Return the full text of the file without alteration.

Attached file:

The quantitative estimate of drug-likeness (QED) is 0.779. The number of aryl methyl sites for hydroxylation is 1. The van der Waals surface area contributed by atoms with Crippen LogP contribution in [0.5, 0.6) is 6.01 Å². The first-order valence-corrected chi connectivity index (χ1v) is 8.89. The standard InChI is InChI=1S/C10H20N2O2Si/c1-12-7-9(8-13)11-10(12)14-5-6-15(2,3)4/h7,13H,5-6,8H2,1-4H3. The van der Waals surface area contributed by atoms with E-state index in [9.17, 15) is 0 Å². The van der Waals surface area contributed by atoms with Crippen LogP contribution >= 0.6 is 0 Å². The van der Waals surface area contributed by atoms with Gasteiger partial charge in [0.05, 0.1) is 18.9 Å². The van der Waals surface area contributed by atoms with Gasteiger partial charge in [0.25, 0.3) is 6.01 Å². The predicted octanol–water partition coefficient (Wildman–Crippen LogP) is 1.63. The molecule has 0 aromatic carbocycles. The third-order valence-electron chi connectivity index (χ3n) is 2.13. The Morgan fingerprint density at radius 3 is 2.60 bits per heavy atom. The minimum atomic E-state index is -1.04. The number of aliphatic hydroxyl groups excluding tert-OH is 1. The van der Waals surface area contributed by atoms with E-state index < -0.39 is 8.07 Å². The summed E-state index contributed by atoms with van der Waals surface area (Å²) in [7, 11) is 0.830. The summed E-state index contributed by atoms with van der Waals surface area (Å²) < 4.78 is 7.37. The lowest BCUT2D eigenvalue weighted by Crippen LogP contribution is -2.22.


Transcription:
The quantitative estimate of drug-likeness (QED) is 0.779. The number of aryl methyl sites for hydroxylation is 1. The van der Waals surface area contributed by atoms with Crippen LogP contribution in [0.5, 0.6) is 6.01 Å². The first-order valence-corrected chi connectivity index (χ1v) is 8.89. The standard InChI is InChI=1S/C10H20N2O2Si/c1-12-7-9(8-13)11-10(12)14-5-6-15(2,3)4/h7,13H,5-6,8H2,1-4H3. The van der Waals surface area contributed by atoms with E-state index in [9.17, 15) is 0 Å². The van der Waals surface area contributed by atoms with Crippen LogP contribution >= 0.6 is 0 Å². The van der Waals surface area contributed by atoms with Gasteiger partial charge in [0.05, 0.1) is 18.9 Å². The van der Waals surface area contributed by atoms with Gasteiger partial charge in [0.25, 0.3) is 6.01 Å². The predicted octanol–water partition coefficient (Wildman–Crippen LogP) is 1.63. The molecule has 0 aromatic carbocycles. The third-order valence-electron chi connectivity index (χ3n) is 2.13. The Morgan fingerprint density at radius 3 is 2.60 bits per heavy atom. The minimum atomic E-state index is -1.04. The number of aliphatic hydroxyl groups excluding tert-OH is 1. The van der Waals surface area contributed by atoms with E-state index < -0.39 is 8.07 Å². The summed E-state index contributed by atoms with van der Waals surface area (Å²) in [7, 11) is 0.830. The summed E-state index contributed by atoms with van der Waals surface area (Å²) < 4.78 is 7.37. The lowest BCUT2D eigenvalue weighted by Crippen LogP contribution is -2.22.